Such an arrangement does not allow optimal conditions for galvannealing. The fact that the heating rate of the galvanized strip is only moderate makes it necessary to have a somewhat long heating section. This limits the length of the constant-temperature-maintenance section where iron is caused to diffuse from the strip into the zinc. As a result, higher temperatures must be used to achieve the same desired diffusion. Also, it is well known that higher temperatures in the temperature-maintenance section, while achieving a shorter time at the galvannealing temperature, do so at the cost of increased risk of powdering during deep drawing operations.
A primary object of the present invention is to alleviate the above-mentioned disadvantages, by means of a thermal cycle which provides excellent conditions for galvannealing. In contrast to cycles according to the state of the art, the inventive method provides a generally rectangular temperature vs. time cycle, which includes maintaining the strip at a substantially constant temperature for a long duration, with the constant temperature being relatively low, enabled by the longer treatment duration.
The method of continuously treating a hot dip-galvanized steel strip, which method is an object of the present invention, includes the following steps after wiping the strip at the exit from the zinc bath:
rapidly reheating the strip to a temperature in the range of 460 for each face of the strip;
maintaining the strip at a substantially constant temperature during a period in the range of 10-30 sec;
subsequently cooling the strip rapidly to a temperature below 420 C., using a cooling flux greater than 100 kW/sq m for each face of the strip.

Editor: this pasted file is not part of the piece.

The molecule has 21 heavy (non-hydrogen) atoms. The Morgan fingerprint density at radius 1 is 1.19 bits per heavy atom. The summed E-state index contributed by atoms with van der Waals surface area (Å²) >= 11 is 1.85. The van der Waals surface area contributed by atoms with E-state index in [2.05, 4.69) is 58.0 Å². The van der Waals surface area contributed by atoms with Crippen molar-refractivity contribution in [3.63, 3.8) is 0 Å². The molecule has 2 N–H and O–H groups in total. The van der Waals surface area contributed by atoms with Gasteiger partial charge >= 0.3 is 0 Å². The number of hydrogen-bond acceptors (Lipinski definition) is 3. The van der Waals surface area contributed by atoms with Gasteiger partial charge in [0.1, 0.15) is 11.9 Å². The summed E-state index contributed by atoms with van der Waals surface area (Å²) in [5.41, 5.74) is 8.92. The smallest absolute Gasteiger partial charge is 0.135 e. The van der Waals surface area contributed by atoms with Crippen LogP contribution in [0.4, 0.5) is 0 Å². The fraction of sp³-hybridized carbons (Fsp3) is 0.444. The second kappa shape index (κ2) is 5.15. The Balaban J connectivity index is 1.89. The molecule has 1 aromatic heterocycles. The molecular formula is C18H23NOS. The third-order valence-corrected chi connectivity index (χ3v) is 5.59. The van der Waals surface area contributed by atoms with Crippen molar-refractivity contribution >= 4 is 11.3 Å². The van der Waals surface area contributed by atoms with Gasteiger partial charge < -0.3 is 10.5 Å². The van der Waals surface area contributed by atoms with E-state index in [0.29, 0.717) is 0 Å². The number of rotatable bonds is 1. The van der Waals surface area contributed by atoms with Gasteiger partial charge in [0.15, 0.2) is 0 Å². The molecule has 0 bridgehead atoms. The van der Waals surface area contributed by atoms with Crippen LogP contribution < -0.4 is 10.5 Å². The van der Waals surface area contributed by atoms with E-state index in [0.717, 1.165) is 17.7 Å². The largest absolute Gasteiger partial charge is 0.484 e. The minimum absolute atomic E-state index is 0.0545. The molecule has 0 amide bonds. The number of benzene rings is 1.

The temperature to which the strip is heated depends on the grade of the steel being treated, as does the temperature program in a traditional galvannealing operation; however, in practice the temperature used may be lower than that in traditional galvannealing, e.g. according to the invention the temperature may be in the range 460
The heating flux and the cooling flux, expressed in units of kW/sg m, are concepts well known to those skilled in the art, particularly practioners of heat treatment of sheet steel. The heating/cooling flux can readily be converted to a rate of variation of the temperature, as a function of the thickness of the product.
For example, a heating flux of 180 kW/sq m for each face of the product represents a heating rate of 100 thick, and 60 cooling flux of 100 kW/sq m for each face of the product represents a cooling rate of 54 C./sec for a 1.25 mm thick sheet.
According to an advantageous embodiment of the inventive method, rapid heating of the strip is provided by a high frequency induction furnace, e.g. of frequency in the range 100-500 kHz. This embodiment enables very high heating power, and thus enables high heating rates to be achieved, e.g. greater than 150 furnace.
According to a preferred variant of this advantageous embodiment, one combines the use of a high frequency induction furnace with the use of a single-loop inductor comprising, for example, a sheet of copper surrounding the strip being treated. This advantageous variant improves, i.e. makes more uniform, the transverse temperature distribution in the strip. The problem of periodic temperature variations along the width of the strip is thereby overcome, with the lateral edges being reheated to the same temperature as the center region.
Further according to the invention, the zone in which the temperature of the strip is maintained substantially constant is comprised of a chamber which may be provided with re-heating means such as gas burners to supply heat to compensate for local losses of heat.